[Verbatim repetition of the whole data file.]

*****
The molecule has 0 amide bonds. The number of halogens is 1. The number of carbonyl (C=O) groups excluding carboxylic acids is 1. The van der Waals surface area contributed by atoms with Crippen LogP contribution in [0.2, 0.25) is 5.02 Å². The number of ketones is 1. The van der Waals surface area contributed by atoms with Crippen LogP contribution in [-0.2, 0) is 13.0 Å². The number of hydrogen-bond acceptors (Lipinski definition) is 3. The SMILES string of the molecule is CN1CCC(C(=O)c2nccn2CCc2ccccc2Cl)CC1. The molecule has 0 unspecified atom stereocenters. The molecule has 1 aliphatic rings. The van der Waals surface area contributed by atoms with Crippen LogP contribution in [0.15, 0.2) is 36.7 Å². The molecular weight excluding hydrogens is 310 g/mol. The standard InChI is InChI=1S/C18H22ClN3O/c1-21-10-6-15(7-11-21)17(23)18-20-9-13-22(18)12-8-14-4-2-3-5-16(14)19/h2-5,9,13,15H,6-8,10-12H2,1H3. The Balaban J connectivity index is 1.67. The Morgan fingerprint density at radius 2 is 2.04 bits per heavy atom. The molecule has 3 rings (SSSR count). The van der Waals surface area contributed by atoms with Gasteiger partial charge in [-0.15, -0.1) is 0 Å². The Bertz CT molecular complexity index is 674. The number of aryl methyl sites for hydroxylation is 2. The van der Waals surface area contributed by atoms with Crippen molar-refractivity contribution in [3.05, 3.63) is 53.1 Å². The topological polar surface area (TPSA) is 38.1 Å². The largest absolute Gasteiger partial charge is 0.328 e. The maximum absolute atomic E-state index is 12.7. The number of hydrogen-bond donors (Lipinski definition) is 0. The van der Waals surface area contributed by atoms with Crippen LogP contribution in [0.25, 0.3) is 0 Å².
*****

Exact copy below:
The molecule has 0 amide bonds. The number of halogens is 1. The number of carbonyl (C=O) groups excluding carboxylic acids is 1. The van der Waals surface area contributed by atoms with Crippen LogP contribution in [0.2, 0.25) is 5.02 Å². The number of ketones is 1. The van der Waals surface area contributed by atoms with Crippen LogP contribution in [-0.2, 0) is 13.0 Å². The number of hydrogen-bond acceptors (Lipinski definition) is 3. The SMILES string of the molecule is CN1CCC(C(=O)c2nccn2CCc2ccccc2Cl)CC1. The molecule has 0 unspecified atom stereocenters. The molecule has 1 aliphatic rings. The van der Waals surface area contributed by atoms with Crippen LogP contribution in [0.15, 0.2) is 36.7 Å². The molecular weight excluding hydrogens is 310 g/mol. The standard InChI is InChI=1S/C18H22ClN3O/c1-21-10-6-15(7-11-21)17(23)18-20-9-13-22(18)12-8-14-4-2-3-5-16(14)19/h2-5,9,13,15H,6-8,10-12H2,1H3. The Balaban J connectivity index is 1.67. The Morgan fingerprint density at radius 2 is 2.04 bits per heavy atom. The molecule has 3 rings (SSSR count). The van der Waals surface area contributed by atoms with Gasteiger partial charge in [-0.15, -0.1) is 0 Å². The Bertz CT molecular complexity index is 674. The number of aryl methyl sites for hydroxylation is 2. The van der Waals surface area contributed by atoms with Crippen molar-refractivity contribution in [3.05, 3.63) is 53.1 Å². The topological polar surface area (TPSA) is 38.1 Å². The largest absolute Gasteiger partial charge is 0.328 e. The maximum absolute atomic E-state index is 12.7. The number of hydrogen-bond donors (Lipinski definition) is 0. The van der Waals surface area contributed by atoms with Crippen LogP contribution in [0.25, 0.3) is 0 Å².